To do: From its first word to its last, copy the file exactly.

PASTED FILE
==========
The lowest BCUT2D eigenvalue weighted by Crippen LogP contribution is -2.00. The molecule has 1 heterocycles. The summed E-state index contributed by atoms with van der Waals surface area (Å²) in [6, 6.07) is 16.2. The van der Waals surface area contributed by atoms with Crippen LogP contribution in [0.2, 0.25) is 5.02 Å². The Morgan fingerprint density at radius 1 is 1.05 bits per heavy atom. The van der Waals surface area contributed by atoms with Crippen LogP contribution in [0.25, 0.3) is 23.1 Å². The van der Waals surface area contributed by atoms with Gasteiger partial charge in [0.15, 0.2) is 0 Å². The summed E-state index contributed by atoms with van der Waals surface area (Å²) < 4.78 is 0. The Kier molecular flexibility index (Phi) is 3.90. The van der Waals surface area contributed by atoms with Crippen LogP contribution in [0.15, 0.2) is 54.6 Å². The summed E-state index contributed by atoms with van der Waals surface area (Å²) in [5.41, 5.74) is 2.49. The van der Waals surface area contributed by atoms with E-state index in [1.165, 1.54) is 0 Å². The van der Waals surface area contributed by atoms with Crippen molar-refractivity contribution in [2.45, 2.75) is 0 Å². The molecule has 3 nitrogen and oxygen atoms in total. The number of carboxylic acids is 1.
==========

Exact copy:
The lowest BCUT2D eigenvalue weighted by Crippen LogP contribution is -2.00. The molecule has 1 heterocycles. The summed E-state index contributed by atoms with van der Waals surface area (Å²) in [6, 6.07) is 16.2. The van der Waals surface area contributed by atoms with Crippen LogP contribution in [0.2, 0.25) is 5.02 Å². The Morgan fingerprint density at radius 1 is 1.05 bits per heavy atom. The van der Waals surface area contributed by atoms with Crippen LogP contribution in [0.25, 0.3) is 23.1 Å². The van der Waals surface area contributed by atoms with Gasteiger partial charge in [0.15, 0.2) is 0 Å². The summed E-state index contributed by atoms with van der Waals surface area (Å²) < 4.78 is 0. The Kier molecular flexibility index (Phi) is 3.90. The van der Waals surface area contributed by atoms with Crippen LogP contribution in [0.15, 0.2) is 54.6 Å². The summed E-state index contributed by atoms with van der Waals surface area (Å²) in [5.41, 5.74) is 2.49. The van der Waals surface area contributed by atoms with E-state index in [1.165, 1.54) is 0 Å². The van der Waals surface area contributed by atoms with Crippen molar-refractivity contribution in [2.45, 2.75) is 0 Å². The molecule has 3 nitrogen and oxygen atoms in total. The number of carboxylic acids is 1.